First things first: this project has been officially dubbed (and pardon my klatchian) The Shit Corset. Not because it’s badly made, per se, but for more literal reasons: in the late construction phases my kitties decided it would make for a perfect addition to their litter box, and I woke up one not-so-fine morning to a missing project… and then, once it was found, a very smelly, dirty one.
A full view of the finished corset.
It’s gone through more washing cycles than most clothes do in their lifespan.
It still looks -to me- slightly yucky.
Here are some construction notes and ideas:
Pattern: Nehelenia Pattern’s E400 Early 19th C. Short Stays
Year: c.1800, aspires to be earlier.
Fabric & notions: white cotton coutil (~1m), steel (72cm) and wire (34cm) boning, appropriate end caps, cotton bias tape (~1.3m), silk embroidery thread.
How historically accurate is it? 75% for patterning, some materials and hand-sewing.
Hours to complete: 20+ over a few weeks.
First worn: n/a
Total cost: 36€, as I bought the entire kit from Nehelenia’s store and all other odds and ends came from the stash. To be fair I should only assign half of those costs, as the seller is not stringy at all with materials and I could do a second pair of stays with the spares! I probably will, actually, applying what I’ve learnt here.
This was a big “firsts” project for me. It’s been my first time working on proper corsetry, my first proper gussets, and my first hand-sewn eyelets. I wanted to keep things simple when I started, which is why I chose to follow a pre-made pattern. The only “special” point would be the tabs, which I knew I didn’t want to edge in bias tape as the instructions called for.
V&A transitional stays.
I love the pointy ends, but they’d have been very hard for me to run in coutil!
Once I found Festive Attyre’s earlier transitional stays with unedged tabs I knew what I wanted. Turning coutil is a nightmare so I settled on rounded tabs. While fitting the mockup I also changed the size and shape of the tabs, making them irregular but mirrored on both sides.
Nehelenia’s pattern is pretty good, but the English instructions are sparse and require some previous sewing experience. The pattern calls for two layers of coutil, which gives enough support for the bust. It works nicely, but next time I’ll add an extra lining of something softer and cotton-y to protect the inner stitching from wear and tear.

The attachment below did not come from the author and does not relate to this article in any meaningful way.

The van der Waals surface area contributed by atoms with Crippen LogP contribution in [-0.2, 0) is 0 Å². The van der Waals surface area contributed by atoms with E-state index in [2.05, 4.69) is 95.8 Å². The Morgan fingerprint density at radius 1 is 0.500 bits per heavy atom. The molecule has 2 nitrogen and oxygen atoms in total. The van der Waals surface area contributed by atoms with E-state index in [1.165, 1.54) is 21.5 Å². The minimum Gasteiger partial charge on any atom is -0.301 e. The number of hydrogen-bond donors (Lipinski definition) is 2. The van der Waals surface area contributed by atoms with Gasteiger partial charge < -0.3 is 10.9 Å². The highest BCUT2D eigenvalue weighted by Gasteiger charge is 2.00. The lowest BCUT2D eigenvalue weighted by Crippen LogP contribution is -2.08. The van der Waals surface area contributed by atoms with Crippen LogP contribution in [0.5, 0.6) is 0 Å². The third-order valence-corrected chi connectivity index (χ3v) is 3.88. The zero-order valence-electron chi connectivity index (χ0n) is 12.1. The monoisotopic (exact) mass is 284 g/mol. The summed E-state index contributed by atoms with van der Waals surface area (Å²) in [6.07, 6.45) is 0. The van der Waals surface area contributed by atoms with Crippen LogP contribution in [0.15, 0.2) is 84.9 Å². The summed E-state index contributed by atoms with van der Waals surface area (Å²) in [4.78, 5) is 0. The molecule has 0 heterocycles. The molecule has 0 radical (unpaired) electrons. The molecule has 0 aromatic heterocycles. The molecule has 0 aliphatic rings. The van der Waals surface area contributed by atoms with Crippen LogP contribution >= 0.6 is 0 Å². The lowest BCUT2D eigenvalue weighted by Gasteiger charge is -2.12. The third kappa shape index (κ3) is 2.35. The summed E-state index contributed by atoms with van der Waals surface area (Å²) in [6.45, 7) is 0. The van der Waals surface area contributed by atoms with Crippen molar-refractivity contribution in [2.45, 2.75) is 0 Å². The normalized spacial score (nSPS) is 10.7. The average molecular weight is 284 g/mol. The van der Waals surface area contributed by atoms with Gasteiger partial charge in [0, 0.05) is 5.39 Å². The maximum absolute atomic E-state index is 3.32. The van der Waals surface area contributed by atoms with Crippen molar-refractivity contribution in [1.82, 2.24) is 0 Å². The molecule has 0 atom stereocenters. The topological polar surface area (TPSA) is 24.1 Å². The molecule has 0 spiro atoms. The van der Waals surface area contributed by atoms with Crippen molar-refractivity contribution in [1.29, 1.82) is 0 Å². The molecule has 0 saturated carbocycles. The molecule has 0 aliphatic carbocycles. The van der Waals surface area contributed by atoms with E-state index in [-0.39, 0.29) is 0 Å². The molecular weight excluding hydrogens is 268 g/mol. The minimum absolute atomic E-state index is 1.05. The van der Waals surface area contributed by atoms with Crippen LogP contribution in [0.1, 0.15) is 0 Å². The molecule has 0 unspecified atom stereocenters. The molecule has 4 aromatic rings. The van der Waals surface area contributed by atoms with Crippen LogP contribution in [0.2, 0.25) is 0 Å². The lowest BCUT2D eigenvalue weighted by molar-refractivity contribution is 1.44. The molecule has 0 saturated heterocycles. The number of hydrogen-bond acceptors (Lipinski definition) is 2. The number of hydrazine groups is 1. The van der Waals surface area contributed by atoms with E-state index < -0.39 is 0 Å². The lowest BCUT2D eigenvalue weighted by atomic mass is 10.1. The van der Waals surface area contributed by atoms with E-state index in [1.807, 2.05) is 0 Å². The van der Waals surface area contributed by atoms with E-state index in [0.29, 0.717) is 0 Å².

I was expecting the gussets to be a sewing nightmare, but they were honestly quite nice to work on! I debated on using this wonderful hack by Sempstress… but in the end I went with proper, time-consuming, fingertip-murdering techniques. Luckily for me, the Oregon Regency Society has a wonderful and easy to follow gusset-and-cups setting tutorial.
Pretty gusset vs ugly gusset, fight!
(Upping the contrast on pictures really brings out the details.)
While the shoulder straps are quite fine with the modifications I made during the mockup phase (I had to make them smaller and set them closer together, as usual) it might have been better to separate the front from the straps and add some eyelets. It would have helped with a perfect fit.
The binding is set backwards. It really bugs me. I noticed it one night, and I thought, ‘Oh, tomorrow I’ll unstitch it and do it properly’, but that was the very night the Litter Incident happened. Afterwards I was too busy with disinfecting and washing and whatnot to remember… until it was too late and only the eyelets were left to be done. Oh, well!
What else? Oh! Because of the pull of the turned tabs and the modified straps there was some tension to the back that made it scrunch ever so slightly, so I decided to bone it, as many earlier transitional stays do. I could have used the spare boning provided, but I thought I’d rather save it and re-purpose the actual pieces from an UFO. It called for wider channels at the back than at the front, but it solved the problem.
My embroidery skills could be improved, but I was able to work the eyelets in a way that left them more or less even and balanced. I tried different techniques (there are some great tutorials here and here) before deciding on a style – a simple outward buttonhole stitch. It’s not the most adequate eyelet for this kind of garment, but it’s the only one I could achieve consistent results in.
My practice attempts & the first eyelet actually on the corset.
All things considered, I’m quite happy with the result – visible bias stitching and all. I’ve learnt a lot (esp. about cat safety) and I’ve started to un-fear corsetry techniques. I’m actually quite excited to try making this pattern’s basic Regency view!
Tiny eyelets! The in-package cord is too thick so I need to get a narrower cord some time.
Also: behold the power of phone photography